What’s happening: The world is experiencing a precipitous drop in birthrates, potentially setting the stage for a bleak future. Prior to the 1980s, the world fertility rate was a stable 4-5 children per woman. It’s now a little over 2.3 per woman. Data scientist Stephen J Shaw has some answers regarding the causes behind the falling birth rates.
What’s the cause? The issue is what he calls "unplanned childlessness." It is estimated that 30-40 percent of the total population of developed countries is now childless, with only 5 percent of these individuals choosing this path voluntarily. Shaw attributes the decline to societal and cultural changes, such as delayed childbearing due to career and educational pursuits, difficulties in finding the right partner, and overreliance on assisted reproductive technologies. This makes it a societal issue as women are choosing other things over having children.
The effects: The repercussions of this trend are far-reaching, with potential negative impacts on economies, healthcare systems, and welfare provisions. Decreasing birth rates coupled with aging populations may lead to deserted cities and increased loneliness among the elderly, contributing to a rise in suicide rates (happening in Japan). South Korea faces an extreme situation as its birth rates are so far behind its death rates that it experiences a net decrease of one person every 14 minutes.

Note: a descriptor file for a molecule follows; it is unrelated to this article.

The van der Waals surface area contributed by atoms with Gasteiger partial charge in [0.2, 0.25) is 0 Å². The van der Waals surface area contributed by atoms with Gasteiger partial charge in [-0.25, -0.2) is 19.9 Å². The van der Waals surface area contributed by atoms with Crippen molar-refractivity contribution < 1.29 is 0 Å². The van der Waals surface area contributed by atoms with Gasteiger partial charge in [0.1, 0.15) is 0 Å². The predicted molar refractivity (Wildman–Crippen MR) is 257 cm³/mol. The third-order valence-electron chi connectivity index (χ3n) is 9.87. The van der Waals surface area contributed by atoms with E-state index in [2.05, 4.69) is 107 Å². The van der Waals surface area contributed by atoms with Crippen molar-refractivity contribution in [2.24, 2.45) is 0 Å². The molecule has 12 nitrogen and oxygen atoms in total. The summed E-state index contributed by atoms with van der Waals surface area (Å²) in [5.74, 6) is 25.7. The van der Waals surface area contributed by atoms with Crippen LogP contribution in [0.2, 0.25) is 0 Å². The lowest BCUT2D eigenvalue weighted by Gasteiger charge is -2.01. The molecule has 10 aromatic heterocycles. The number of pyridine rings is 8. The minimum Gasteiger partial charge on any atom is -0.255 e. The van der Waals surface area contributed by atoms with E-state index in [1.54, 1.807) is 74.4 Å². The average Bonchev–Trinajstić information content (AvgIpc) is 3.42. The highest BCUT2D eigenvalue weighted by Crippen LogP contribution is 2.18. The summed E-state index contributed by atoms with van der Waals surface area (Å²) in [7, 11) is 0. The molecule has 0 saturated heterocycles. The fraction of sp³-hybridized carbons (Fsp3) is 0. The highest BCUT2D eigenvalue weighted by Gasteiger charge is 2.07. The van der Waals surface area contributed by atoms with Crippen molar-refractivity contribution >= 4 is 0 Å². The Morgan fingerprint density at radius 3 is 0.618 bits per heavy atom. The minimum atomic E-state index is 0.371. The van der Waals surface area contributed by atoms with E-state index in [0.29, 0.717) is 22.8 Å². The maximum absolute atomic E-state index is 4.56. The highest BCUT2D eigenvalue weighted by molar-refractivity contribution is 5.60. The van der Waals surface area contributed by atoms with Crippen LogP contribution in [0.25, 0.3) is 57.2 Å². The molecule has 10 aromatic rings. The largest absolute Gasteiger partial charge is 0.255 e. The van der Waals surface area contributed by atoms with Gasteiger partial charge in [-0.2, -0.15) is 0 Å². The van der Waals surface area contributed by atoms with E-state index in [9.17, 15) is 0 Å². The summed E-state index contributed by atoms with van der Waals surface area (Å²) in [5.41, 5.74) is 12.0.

Possible solutions: While the governments of various countries—Hungary, Russia, Denmark, Japan, South Korea, Italy, China, and soon, possibly America—are attempting to fight the problem with financial incentives, extended parental leave, or tax reductions, these have not proven significantly effective in the long term. Shaw proposes heavily advocating for starting families earlier in life while revamping education and employment structures to accommodate later-in-life career advancement.